Mumford & Sons, Sigh No More (Glassnote Records, 2009)

Mumford & Sons are a folk rock quartet based in West London. The band are led by Marcus Mumford (vocals, guitar, drums, mandolin), with a supporting cast of Ben Lovett (vocals, keyboards, accordion, drums), "Country" Winston Marshall (vocals, banjo, dobro), and Ted Dwane (vocals, string bass, drums, guitar). While they are a bit unusual in that they switch instruments with each other between songs, their sound combines a lot of familiar elements in a way that should appeal to a diverse audience. Sigh No More is their debut CD.

I suppose Mumford & Sons will draw some comparisons to The Pogues, given that they play mostly acoustic instruments with an aggressive, punkish attitude.  Their style is a bit less Celtic, though, and a bit more foot-stomping bluegrass.  Most of the songs are quite energetic and dramatic, but in general they're a bit too similar to really distinguish themselves from each other.  The biggest exception, and the strongest track on the album as a result, is "White Blank Page," which is a bit more sophisticated in its buildup of energy.  The other noteworthy track is the catchy "Little Lion Man," boasting a very singable (if profane) chorus.  Otherwise most of the rest of the disc is pretty good, but "Dust Bowl Dance" is very overwrought.  (It also marks the second straight album I've reviewed where religion is invoked in an ineffective manner.)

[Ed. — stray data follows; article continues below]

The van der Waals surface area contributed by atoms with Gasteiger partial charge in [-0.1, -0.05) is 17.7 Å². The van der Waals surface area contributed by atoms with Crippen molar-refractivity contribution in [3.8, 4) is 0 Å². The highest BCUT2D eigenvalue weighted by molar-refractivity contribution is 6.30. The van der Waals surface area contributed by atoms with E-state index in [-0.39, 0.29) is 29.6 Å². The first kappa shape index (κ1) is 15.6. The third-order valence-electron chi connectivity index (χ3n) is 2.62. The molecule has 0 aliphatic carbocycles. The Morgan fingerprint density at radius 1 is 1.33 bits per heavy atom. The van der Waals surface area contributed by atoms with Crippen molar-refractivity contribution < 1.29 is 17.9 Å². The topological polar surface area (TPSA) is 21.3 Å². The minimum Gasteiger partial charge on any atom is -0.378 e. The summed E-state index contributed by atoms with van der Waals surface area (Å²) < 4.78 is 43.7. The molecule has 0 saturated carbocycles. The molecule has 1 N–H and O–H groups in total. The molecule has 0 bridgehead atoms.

Sigh No More is a decent album, generally consistent but not spectacular.  If you like folk music that's heavy on drums, you'll probably find Mumford & Sons' sound appealing.

Overall grade: B

reviewed by Scott

"Little Lion Man"

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